Last weekend the mountain, this week the beach at Lincoln City—and I brought home the sunburn to prove it. Actually, I was sort of smart. I put sunscreen on my face and arms, but I decided not to put any on my legs—playing in the water, I figured, would just wash it off again.
I should have at least tried.
Sunburns aside, it was a beautiful day—hardly any clouds, fog, or wind, and just enough warm enough to be pleasant.
We reached the beach at low tide, so low we could climb across rocks we’d never seen before. From the road where we parked, we wandered along the beach about half a mile and back, exploring the rocks, picking up fragments of shells, and generally splashing through waves.
Getting back, however, my brothers settled to serious business. At the beach or anywhere else near water, my family loves to take on massive projects. Have a creek? Build a dam. Have some sand? Build a giant lobster or turtle or whale.
This time, the project was a simple fortified wall. It was originally a well, but the tide began washing up around it, and it became a beleaguered fortress. The higher the waves came, the more frantically my brothers and sisters dug sand and piled it onto the walls. Yes, we know will wash it out eventually, but can’t we try to stop them—at least for a few minutes?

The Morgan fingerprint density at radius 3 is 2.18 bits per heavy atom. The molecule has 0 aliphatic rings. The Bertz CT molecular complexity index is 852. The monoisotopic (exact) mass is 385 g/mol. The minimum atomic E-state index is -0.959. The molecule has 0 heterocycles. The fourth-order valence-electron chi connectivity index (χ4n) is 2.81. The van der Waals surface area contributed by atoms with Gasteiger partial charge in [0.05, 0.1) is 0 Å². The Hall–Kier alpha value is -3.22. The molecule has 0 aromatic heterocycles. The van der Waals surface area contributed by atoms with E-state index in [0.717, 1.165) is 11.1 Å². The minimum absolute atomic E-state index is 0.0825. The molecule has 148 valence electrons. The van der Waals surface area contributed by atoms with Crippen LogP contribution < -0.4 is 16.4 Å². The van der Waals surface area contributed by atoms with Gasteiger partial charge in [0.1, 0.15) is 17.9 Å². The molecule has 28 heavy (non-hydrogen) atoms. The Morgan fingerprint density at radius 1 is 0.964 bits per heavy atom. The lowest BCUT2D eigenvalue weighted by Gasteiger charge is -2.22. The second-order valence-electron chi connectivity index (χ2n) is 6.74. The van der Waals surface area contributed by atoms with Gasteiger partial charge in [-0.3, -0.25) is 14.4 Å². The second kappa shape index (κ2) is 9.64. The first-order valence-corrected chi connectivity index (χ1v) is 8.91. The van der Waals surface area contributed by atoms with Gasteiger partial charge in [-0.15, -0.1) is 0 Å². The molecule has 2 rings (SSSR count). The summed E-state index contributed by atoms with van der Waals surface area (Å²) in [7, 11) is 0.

Eventually, it became a race to see whether we could fix the walls before the next wave came to knock them over.
No, it didn’t last. In one of his parables, Jesus said something about building on sand.
That’s okay, though, because my brothers started another fort—higher up the beach, with even thicker walls than before. It was only partially washed out by the time we had to leave.
And the moral of that, as the duchess said, is—sand doesn’t stand still for long; waves may look strong, but they don’t leave much behind them; and only the rocks endure, even when we can’t always see them.